Years ago if you had asked me to name my favorite kitchen cooking task, I’d have answered, “Baking bread.” A friend’s hearty wholewheat bread recipe made a heavy loaf—filling, satisfying, and a good Christmas gift for neighbors who didn’t bake their own bread.

Arepa. Brioche. Chapati. Foccacia. Injera. Matzo. Naan. Obi Non (not to be confused with Obi-Wan). Pita. Rieska. Tortillas. Wonder. Zopf.

Every culture, every region, every era’s culinary history includes some version of bread. Many of them look and taste similar, especially the flat varieties.

It’s no wonder (pardon the pun) that Jesus used a common—cross-cultural, multigenerational, multiethnic, timeless item like bread for many of His illustrations. In John 6:26–35 (NIV), shortly after the feeding of the five thousand, he makes references to himself as the Bread of Life. “You are looking for me,” he said, “not because you saw the signs I performed but because you ate the loaves and had your fill. Do not work for food that spoils, but for food that endures to eternal life, which the Son of Man will give you. For on him God the Father has placed his seal of approval” (vs. 26–27).

Still confused, the crowd asked, “What must we do to do the works God requires?” (v. 28). Jesus gave a clear and direct response: “Believe in the one he has sent” (v. 29).

A gift of bread. The Bread of Life. The enemy of our souls is allergic to that kind of bread.

Faith Step: Try a bread from another country the next time you’re at the grocery store. As you eat it, pray for the people of that country or region.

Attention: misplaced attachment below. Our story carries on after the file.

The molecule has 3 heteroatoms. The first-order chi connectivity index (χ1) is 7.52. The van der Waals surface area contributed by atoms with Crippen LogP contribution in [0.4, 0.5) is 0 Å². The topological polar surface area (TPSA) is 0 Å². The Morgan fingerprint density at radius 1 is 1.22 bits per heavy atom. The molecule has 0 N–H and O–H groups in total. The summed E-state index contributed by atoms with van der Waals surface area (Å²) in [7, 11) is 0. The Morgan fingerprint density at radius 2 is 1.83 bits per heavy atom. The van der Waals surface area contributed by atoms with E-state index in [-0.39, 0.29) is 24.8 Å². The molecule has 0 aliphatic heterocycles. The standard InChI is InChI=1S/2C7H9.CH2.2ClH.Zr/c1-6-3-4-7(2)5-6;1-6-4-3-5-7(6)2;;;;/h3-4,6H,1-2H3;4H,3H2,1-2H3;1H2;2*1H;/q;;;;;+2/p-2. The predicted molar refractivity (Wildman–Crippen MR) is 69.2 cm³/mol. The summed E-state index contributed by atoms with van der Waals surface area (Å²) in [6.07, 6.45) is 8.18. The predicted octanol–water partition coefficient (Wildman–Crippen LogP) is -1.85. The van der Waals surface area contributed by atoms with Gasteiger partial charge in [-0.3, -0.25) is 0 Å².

Mornings with Jesus 2018Taken from Mornings With Jesus 2018: Daily Encouragement For Your Soul. Click here to learn more about this title.

“Come to me, all you who are weary and burdened, and I will give you rest.” (Matt. 11:28)

We hear Jesus’s words and want to respond, but so often we feel we’re too busy, too anxious, or too heavily burdened to take hold of his invitation. Mornings with Jesus 2018, an annual, 365-day devotional, is your entrée into his world. Jesus will comfort you, and you’ll experience the delight and challenge of knowing him and living for him.

In Mornings with Jesus 2018, you can read and reflect on one all-new devotion each day that will encourage you to embrace Jesus’s love, to lay down your worries and walk with Him, and to focus on him as Redeemer, Friend, and Faithful One. Lifting up their voices in heartfelt gratitude, ten writers consider the character and teachings of Jesus and share how he enriches and empowers them daily and how he wants to do the same for you.

Every day you will enjoy a Scripture verse, reflection on Jesus’s words, and a faith step that inspires and challenges you in your daily walk of living a Christ-like life.